Take part in the ‘Recent Ecological Change in Australia’ Survey!

Over the past century, average land surface temperatures have risen by almost 1° C across the Australian continent. Models suggest this may have already had significant impacts on Australia’s ecosystems and biodiversity in some areas, but these impacts have not been systematically investigated.

CSIRO Land and Water and the Department of the Environment and Energy are undertaking an exciting project to collect stories and anecdotes that will help build a national picture of ecological change (or lack there-of) that has been observed in the past 10-20 years or more. We are looking for people with strong links to Australian environments (e.g. farmers, natural resource managers, ecologists, naturalists) to share their stories for an area they know well, including perceptions of the presence or absence of different types of recent ecological change.

To participate, you would need to be able to select a natural area (e.g. your local region or farm, a Nature Reserve, urban bushland) that you have been familiar with for at least the last 10 years. Note that we are interested both in areas where change has been observed and where change has not been observed.

The survey will take about 30 minutes – please click here to undertake the survey.

For further information please contact Suzanne.Prober@csiro.au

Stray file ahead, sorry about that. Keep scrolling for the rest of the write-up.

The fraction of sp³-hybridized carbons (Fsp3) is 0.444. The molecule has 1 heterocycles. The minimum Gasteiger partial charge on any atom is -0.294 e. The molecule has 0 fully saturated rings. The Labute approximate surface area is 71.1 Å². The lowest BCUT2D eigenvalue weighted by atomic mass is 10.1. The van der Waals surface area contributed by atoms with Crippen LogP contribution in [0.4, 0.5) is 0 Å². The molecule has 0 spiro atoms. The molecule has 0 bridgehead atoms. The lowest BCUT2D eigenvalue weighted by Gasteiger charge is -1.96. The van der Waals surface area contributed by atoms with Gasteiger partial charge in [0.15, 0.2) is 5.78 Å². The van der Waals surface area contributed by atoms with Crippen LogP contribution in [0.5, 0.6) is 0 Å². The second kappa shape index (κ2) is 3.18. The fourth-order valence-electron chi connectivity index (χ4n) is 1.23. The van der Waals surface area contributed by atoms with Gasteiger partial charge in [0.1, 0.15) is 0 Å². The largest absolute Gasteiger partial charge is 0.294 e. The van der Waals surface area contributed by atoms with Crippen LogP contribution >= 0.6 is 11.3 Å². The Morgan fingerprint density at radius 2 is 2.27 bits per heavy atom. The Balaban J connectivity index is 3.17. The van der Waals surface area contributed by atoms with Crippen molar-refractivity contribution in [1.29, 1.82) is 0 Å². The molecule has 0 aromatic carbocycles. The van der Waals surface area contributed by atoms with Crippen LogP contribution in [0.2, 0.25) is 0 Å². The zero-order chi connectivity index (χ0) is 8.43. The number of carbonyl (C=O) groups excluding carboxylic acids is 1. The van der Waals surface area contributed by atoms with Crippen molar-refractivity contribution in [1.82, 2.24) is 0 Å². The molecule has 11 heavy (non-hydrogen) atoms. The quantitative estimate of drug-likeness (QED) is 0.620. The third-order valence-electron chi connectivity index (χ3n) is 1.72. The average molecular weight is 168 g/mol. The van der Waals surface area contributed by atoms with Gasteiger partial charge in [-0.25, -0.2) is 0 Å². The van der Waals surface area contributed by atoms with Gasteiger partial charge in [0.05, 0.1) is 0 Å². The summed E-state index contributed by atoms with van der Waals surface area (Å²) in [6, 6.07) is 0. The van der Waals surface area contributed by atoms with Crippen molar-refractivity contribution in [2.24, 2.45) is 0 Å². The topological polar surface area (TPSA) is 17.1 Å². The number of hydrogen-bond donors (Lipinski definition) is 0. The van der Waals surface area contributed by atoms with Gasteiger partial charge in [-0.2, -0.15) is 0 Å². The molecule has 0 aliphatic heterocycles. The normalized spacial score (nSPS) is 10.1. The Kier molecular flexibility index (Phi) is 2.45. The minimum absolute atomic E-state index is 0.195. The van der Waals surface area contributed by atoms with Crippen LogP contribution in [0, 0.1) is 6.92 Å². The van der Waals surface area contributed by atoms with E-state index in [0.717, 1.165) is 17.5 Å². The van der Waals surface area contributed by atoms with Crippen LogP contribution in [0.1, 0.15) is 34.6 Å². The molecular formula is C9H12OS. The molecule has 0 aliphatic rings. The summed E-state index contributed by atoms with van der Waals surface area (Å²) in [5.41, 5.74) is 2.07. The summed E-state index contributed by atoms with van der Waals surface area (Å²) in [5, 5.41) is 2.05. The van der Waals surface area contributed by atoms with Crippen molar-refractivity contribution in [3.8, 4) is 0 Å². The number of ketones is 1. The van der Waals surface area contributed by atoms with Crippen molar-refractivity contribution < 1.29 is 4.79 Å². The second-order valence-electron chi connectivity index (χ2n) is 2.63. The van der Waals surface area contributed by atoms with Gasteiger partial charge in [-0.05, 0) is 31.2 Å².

A Good Recipe for a Happy Pollinator Garden

Food A pollinator habitat garden is more than just flower beds. By providing an assortment of plants, which flower throughout the year, you are providing a consistent food supply which will encourage pollinating insects and birds to stay, feed, drink, shelter and even reproduce. It is recommended that you plant swathes or large patches of flowers, rather than scattering them randomly through the garden. By planting flowering food-crops in large patches, you encourage specialist pollinators such as bees to forage within these patches, cross pollinating the plants as they move efficiently from flower to flower.

Shelter The next thing you need to do is provide potential shelter. You can include hollow logs, pieces of thick bark and crowds of rocks which will provide shelter and nesting substrate for a variety of pollinators. Resin bees, leafcutter bees and solitary wasps will nest in large drilled holes in wood, which mimic the natural cavities produced by wood-boring insects. Hollow or pithy stems can be collected and bundled up when plants are pruned. These will attract reed bees and masked bees as well as small solitary wasps and ants. By providing small cavities in rockeries or with layers of rolled bark, you will be providing shelter for ladybeetles, resin bees and other pollinators.